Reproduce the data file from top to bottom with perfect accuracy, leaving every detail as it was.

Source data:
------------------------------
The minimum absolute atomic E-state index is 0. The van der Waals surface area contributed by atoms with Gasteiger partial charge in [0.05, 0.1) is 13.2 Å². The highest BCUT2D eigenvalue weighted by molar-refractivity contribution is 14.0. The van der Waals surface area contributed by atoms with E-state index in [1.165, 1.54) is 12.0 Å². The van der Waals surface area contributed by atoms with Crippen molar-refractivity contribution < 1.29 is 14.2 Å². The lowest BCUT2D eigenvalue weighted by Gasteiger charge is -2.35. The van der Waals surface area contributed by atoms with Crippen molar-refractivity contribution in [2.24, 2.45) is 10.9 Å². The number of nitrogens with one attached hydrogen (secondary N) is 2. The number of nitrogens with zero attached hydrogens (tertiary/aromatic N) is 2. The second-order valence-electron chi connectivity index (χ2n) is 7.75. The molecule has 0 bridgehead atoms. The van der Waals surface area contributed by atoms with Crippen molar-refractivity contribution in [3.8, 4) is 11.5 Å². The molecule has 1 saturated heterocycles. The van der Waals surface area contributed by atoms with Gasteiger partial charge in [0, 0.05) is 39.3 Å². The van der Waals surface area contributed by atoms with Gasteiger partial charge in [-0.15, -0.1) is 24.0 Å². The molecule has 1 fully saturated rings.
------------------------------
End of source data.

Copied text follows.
The minimum absolute atomic E-state index is 0. The van der Waals surface area contributed by atoms with Gasteiger partial charge in [0.05, 0.1) is 13.2 Å². The highest BCUT2D eigenvalue weighted by molar-refractivity contribution is 14.0. The van der Waals surface area contributed by atoms with E-state index in [1.165, 1.54) is 12.0 Å². The van der Waals surface area contributed by atoms with Crippen molar-refractivity contribution < 1.29 is 14.2 Å². The lowest BCUT2D eigenvalue weighted by Gasteiger charge is -2.35. The van der Waals surface area contributed by atoms with Crippen molar-refractivity contribution in [2.24, 2.45) is 10.9 Å². The number of nitrogens with one attached hydrogen (secondary N) is 2. The number of nitrogens with zero attached hydrogens (tertiary/aromatic N) is 2. The second-order valence-electron chi connectivity index (χ2n) is 7.75. The molecule has 0 bridgehead atoms. The van der Waals surface area contributed by atoms with Crippen molar-refractivity contribution in [3.8, 4) is 11.5 Å². The molecule has 1 saturated heterocycles. The van der Waals surface area contributed by atoms with Gasteiger partial charge in [0, 0.05) is 39.3 Å². The van der Waals surface area contributed by atoms with Gasteiger partial charge in [-0.15, -0.1) is 24.0 Å². The molecule has 1 fully saturated rings.